A no vote fails to consider student view


Noah Corbitt, Staff Reporter

The LISD bond election is traditionally the major attempt to find funding for school improvements in the district and is a huge reason why the district has been able to expand its schools and programs in recent years. This year’s bond proposal, however, was defeated by 21 votes, forcing the district to reevaluate how it will move forward financially to accommodate future needs.

It is completely warranted that there were reasons to vote no for the election, but this vote fails to answer the question of what to do if the district, as projected, keeps growing and improvements, space, and items are needed to supply new students.

The district’s projected top enrollment is 5,950 students, and so therefore more space would be needed to provide for the increase, particularly at the high school, which is projected to exceed capacity in the 2016-2017 school year. With these numbers, it becomes hard to argue that the district already has everything it needs financially, for space is needed and school districts themselves, being state-funded, typically find it hard to accomplish everything that is necessary. Therefore, the key arguments on the financial stage boil down to concerns about waste and debt.

A very common issue with the bond in the eyes of voters was the concern with spending on extravagances, with the proposed new pool being one of the most cited. Granted, in comparison with some other single expenditures, the pool does seem expensive. The district, however, justifies this argument in many ways; firstly, that the swim team cannot take in everyone interested in participating and also has a hard time finding practice space under the current system of going to other, out-of-district pools in which the team can only use a few lanes. Secondly, much of the academic improvement comes as new classrooms are constructed in the new phases of building, and so a lot of the bond money was slated for academic use. Another key argument for the district was that fine arts/athletics had to be expanded in order to provide the best education for the new students, and the district also stated repeatedly that they worked with a committee of residents to determine what was in the best interest of the district to include. Therefore, arguments against waste come largely from certain perspectives and not necessarily from a student standpoint.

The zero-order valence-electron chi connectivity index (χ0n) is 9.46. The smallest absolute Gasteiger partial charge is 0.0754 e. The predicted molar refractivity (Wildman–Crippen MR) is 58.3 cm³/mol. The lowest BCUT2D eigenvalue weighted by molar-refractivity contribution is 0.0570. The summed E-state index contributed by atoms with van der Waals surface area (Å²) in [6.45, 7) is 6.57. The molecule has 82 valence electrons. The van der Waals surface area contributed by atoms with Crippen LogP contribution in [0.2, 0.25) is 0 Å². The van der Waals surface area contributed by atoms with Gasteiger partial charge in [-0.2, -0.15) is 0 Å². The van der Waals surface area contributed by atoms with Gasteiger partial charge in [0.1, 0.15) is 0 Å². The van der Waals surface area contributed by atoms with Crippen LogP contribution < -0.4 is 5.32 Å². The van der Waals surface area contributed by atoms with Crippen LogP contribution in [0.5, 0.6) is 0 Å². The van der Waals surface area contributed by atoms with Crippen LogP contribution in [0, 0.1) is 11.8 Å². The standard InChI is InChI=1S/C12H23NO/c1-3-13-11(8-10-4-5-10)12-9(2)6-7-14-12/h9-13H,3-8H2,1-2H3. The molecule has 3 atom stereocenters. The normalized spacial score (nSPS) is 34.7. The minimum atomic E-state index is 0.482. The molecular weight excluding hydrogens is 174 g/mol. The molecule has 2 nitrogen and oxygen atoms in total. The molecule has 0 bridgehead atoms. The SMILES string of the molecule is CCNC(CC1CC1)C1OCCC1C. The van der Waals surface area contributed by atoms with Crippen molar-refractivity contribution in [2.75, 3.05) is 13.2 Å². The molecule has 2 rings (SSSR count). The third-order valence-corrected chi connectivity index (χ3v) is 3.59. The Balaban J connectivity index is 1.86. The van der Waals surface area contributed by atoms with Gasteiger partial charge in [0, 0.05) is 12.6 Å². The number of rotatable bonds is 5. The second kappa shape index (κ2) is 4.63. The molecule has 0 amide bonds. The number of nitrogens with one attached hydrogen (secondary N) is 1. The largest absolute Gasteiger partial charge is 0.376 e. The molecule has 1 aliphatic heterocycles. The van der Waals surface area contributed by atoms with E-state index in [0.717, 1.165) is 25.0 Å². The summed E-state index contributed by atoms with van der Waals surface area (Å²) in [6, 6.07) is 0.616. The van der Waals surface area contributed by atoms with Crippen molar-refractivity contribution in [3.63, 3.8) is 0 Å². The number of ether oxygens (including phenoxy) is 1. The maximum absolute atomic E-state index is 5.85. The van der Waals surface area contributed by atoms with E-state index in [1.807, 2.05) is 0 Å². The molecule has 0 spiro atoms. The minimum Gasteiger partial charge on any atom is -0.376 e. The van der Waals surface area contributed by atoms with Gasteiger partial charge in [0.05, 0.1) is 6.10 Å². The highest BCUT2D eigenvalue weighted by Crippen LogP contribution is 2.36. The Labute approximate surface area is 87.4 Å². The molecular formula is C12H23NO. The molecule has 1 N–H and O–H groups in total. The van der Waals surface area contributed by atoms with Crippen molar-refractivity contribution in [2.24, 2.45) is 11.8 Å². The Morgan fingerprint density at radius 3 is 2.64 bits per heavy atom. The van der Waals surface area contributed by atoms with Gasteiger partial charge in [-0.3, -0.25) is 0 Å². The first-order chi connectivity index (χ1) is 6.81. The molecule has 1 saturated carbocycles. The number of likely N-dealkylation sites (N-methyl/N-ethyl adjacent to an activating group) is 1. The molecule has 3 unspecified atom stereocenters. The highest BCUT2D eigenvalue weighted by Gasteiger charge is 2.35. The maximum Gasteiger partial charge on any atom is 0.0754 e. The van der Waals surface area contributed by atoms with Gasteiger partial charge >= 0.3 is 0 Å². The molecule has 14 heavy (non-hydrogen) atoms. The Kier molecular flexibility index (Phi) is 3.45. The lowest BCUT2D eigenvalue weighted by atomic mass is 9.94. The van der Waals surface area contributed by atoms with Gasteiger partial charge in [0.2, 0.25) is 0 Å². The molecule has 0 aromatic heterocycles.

Another concern was with the rising district debt and the increase in taxes. Regarding the debt, the district cited information with the basic point that debt in districts in the past has gone up during expansion (the costs of building with “inefficiencies”) and then decreased once the districts leveled out. Also, the district, through making bond payments, expected to retire $30 million from the debt. Regarding taxes, the highest shown pre-exemption home value of $600,000 would have resulted in a monthly tax increase of $12.19 for that household, so the tax increases would have been relatively light.

Now for the analysis of the student impact.  For without the classroom space, it is the students who will be affected if the district grows by projection (the demographer, within the last ten years, has been accurate to 1 percent).  Students will be forced into ever-larger classes resulting in even less personalized instruction that applies to the needs of the student. There was no official survey taken of the student body for this matter either, meaning that the vote was taken largely without the perspective of one of the parties most directly impacted: the students.

With this “no” vote”, the question becomes that of what can be done to address the needs of the district in the future, so when a revised proposal is presented at the next bond election date, the district voters must keep in mind the needs of students.